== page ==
A Serial Reflection

My recent serial, ‘My Bundle Of Joy’ ended yesterday, after 44 episodes.

I usually look back over my fiction serials, and this one is no exception

It started well, with more than 110 views per episode. But then the theme of the story turned ‘dark’, and views and readers dropped away.

Some told me why, others just disappeared. Then it settled into just over 80 views per episode, some 3,600 in total.

It was a big challenge for me as the writer. I had to ‘become’ a reasonably successful 30-something woman who finds herself unexpectedly pregnant. Then I had to deal with the fact that her baby was brain-damaged, and she had little help or support.

I did this by drawing on my 22 years of experience as an EMT in London. You may well be surprised by how common it is, to find a single woman left to cope with such difficulties. But you have to take my word for the fact that it is true. I gave my character a lot of financial advantages that are in fact rare. I did this to make it easier to write the story, and make no apologies for that.

Comments were few, which is usual with my serials. But on this occasion, shares on Twitter, Facebook, and other social media were very low. That’s okay. It doesn’t matter. The main thing for me is the core of readers who stayed with it from the start.

I thank everyone who did that. It is always appreciated more than you know.

And I changed the potentially ‘gloomy’ ending. I left it for the readers to decide how they wanted it to end. That will not always be the case, but I think it suited this story.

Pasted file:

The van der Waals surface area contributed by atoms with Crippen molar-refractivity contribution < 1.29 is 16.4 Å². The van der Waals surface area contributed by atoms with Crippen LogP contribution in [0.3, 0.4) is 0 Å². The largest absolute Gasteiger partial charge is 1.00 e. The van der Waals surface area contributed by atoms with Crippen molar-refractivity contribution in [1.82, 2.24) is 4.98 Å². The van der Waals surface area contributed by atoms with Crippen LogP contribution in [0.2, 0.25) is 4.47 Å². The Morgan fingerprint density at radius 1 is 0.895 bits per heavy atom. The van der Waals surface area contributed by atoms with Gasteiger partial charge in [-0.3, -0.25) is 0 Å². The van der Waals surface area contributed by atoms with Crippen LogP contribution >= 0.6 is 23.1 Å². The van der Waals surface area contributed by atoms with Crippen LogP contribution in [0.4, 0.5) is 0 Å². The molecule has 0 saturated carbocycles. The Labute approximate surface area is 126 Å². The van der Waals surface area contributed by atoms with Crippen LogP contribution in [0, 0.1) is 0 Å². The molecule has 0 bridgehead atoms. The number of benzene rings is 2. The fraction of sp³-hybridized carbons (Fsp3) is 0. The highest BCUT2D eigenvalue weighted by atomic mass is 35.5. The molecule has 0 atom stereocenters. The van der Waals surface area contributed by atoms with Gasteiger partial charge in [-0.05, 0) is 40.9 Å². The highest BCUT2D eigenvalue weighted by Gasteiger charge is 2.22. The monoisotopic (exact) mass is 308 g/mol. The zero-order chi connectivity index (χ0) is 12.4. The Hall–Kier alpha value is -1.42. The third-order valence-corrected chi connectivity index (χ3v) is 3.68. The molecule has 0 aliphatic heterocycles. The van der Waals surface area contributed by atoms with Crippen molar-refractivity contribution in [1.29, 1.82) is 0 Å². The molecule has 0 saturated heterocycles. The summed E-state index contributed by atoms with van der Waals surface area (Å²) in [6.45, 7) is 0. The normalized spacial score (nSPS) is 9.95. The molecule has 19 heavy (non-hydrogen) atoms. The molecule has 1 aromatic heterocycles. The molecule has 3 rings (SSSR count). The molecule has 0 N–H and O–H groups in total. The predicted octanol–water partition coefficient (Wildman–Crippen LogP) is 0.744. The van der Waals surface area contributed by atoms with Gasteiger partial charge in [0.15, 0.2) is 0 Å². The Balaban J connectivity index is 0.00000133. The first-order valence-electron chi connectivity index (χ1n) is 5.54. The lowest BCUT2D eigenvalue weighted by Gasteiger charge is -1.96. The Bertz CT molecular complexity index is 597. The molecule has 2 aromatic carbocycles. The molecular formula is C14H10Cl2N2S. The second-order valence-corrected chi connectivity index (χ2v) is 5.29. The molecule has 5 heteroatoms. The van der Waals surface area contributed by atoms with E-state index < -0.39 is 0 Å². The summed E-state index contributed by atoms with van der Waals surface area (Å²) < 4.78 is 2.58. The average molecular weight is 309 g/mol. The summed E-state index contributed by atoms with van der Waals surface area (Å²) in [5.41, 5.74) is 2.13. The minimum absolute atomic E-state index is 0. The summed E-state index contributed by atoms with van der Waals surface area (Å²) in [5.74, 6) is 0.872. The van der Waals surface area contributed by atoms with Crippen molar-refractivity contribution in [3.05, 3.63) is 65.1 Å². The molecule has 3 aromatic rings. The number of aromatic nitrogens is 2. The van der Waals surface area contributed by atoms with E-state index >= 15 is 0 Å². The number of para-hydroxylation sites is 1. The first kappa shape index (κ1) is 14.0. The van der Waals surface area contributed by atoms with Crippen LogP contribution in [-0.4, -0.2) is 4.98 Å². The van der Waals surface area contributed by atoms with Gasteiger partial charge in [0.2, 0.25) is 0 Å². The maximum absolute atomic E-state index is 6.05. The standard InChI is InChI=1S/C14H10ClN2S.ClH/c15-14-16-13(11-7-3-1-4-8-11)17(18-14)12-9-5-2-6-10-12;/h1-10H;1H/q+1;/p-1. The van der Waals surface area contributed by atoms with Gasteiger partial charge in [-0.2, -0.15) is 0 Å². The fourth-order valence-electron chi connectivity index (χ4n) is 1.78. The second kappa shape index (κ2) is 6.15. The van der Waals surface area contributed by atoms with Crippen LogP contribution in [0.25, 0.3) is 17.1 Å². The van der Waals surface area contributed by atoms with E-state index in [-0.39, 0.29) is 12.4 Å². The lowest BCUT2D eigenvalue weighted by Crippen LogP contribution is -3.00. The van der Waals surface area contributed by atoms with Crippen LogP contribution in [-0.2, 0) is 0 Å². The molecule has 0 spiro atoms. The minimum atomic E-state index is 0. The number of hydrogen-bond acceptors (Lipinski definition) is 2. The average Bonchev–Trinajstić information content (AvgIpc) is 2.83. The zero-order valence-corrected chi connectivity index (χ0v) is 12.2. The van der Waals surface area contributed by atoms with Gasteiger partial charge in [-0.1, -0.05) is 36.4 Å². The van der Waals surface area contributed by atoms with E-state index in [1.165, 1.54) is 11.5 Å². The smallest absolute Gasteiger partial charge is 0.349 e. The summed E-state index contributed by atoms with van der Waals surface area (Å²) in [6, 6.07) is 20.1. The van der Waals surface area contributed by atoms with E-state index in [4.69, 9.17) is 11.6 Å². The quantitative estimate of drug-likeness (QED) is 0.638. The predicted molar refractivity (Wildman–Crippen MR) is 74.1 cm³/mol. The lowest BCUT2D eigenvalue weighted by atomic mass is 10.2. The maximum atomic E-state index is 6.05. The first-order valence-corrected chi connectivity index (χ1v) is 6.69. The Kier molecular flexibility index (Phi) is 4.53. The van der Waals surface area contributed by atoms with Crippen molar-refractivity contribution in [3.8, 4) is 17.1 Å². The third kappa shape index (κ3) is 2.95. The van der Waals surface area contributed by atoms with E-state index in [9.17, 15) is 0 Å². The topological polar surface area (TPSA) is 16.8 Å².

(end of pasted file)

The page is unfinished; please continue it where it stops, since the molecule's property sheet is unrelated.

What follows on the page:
Today, I will also publish all the parts in one complete story, for those of you that prefer to read it that way.

Thanks again, Pete.

43 thoughts on “A Serial Reflection

  1. After a few episodes in, I genuinely thought this was going to be all happy and everything was perfect for Angela. I was gladly surprised when it took a different turn. I had a big smile on my face everytime Leah achieved something new. This serial wasn’t my favourite but i enjoyed it nonetheless 🙂 Always look forward to reading your serials Pete, am a big fan! 🙂

    Liked by 1 person

    1. Thanks very much, Ami. I based this on many women I met when I was in the ambulance service, and a friend who has a severly autistic son. Despite all the positives, life for those women, especially those abandoned to cope, is rarely happy. And most of it is lived away from the public eye, behind closed doors.
      Best wishes as always, Pete.


  2. I didn’t think it turned gloomy, just sad for Angela. I often thought throughout the serial how fortunate that was a financial backing for Angela. And, I know that your many years as an EMT put reality into the story. I enjoyed it all the way through. I’m sorry that others dropped out. The ending was just the right thing, too. Best to you, Pete.

    Liked by 1 person

  3. I don’t mind sad stories. It’s more important to me that they’re true to life. On the other hand, this one was sad for so long that it was nice that you ended it open-ended with at least some minor chance of happiness.